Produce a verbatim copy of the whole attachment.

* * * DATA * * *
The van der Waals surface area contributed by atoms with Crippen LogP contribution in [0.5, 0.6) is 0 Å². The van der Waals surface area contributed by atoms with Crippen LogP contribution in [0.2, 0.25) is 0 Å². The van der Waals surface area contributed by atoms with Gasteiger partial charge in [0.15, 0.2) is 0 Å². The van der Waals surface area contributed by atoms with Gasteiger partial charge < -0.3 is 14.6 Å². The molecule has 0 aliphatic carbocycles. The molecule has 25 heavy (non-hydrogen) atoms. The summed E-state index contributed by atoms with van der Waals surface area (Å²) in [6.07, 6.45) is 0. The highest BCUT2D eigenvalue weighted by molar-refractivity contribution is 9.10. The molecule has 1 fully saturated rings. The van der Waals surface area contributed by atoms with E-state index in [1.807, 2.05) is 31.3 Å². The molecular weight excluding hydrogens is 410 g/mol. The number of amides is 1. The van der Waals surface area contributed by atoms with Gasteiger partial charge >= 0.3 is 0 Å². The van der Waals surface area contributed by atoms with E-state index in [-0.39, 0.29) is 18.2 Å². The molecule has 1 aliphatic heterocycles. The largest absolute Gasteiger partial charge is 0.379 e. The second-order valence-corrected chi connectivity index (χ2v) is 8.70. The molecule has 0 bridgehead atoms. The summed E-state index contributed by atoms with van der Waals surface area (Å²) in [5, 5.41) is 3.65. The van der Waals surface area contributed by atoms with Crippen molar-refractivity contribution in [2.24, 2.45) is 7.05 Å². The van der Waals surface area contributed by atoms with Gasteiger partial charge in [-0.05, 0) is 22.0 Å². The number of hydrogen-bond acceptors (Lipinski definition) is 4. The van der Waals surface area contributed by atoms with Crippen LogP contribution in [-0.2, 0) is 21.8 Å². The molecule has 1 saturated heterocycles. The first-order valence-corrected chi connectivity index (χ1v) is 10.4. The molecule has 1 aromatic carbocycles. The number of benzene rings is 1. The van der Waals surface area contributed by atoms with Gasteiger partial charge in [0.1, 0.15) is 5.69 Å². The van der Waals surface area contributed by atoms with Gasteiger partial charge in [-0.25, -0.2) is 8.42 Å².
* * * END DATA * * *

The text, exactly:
The van der Waals surface area contributed by atoms with Crippen LogP contribution in [0.5, 0.6) is 0 Å². The van der Waals surface area contributed by atoms with Crippen LogP contribution in [0.2, 0.25) is 0 Å². The van der Waals surface area contributed by atoms with Gasteiger partial charge in [0.15, 0.2) is 0 Å². The van der Waals surface area contributed by atoms with Gasteiger partial charge < -0.3 is 14.6 Å². The molecule has 0 aliphatic carbocycles. The molecule has 25 heavy (non-hydrogen) atoms. The summed E-state index contributed by atoms with van der Waals surface area (Å²) in [6.07, 6.45) is 0. The highest BCUT2D eigenvalue weighted by molar-refractivity contribution is 9.10. The molecule has 1 fully saturated rings. The van der Waals surface area contributed by atoms with E-state index in [1.807, 2.05) is 31.3 Å². The molecular weight excluding hydrogens is 410 g/mol. The number of amides is 1. The van der Waals surface area contributed by atoms with Gasteiger partial charge >= 0.3 is 0 Å². The van der Waals surface area contributed by atoms with E-state index in [-0.39, 0.29) is 18.2 Å². The molecule has 1 aliphatic heterocycles. The largest absolute Gasteiger partial charge is 0.379 e. The second-order valence-corrected chi connectivity index (χ2v) is 8.70. The molecule has 0 bridgehead atoms. The summed E-state index contributed by atoms with van der Waals surface area (Å²) in [5, 5.41) is 3.65. The van der Waals surface area contributed by atoms with Crippen molar-refractivity contribution in [2.24, 2.45) is 7.05 Å². The van der Waals surface area contributed by atoms with Gasteiger partial charge in [-0.05, 0) is 22.0 Å². The number of hydrogen-bond acceptors (Lipinski definition) is 4. The van der Waals surface area contributed by atoms with Crippen LogP contribution in [-0.2, 0) is 21.8 Å². The molecule has 1 saturated heterocycles. The first-order valence-corrected chi connectivity index (χ1v) is 10.4. The molecule has 1 aromatic carbocycles. The number of benzene rings is 1. The van der Waals surface area contributed by atoms with Gasteiger partial charge in [0.1, 0.15) is 5.69 Å². The van der Waals surface area contributed by atoms with Gasteiger partial charge in [-0.25, -0.2) is 8.42 Å².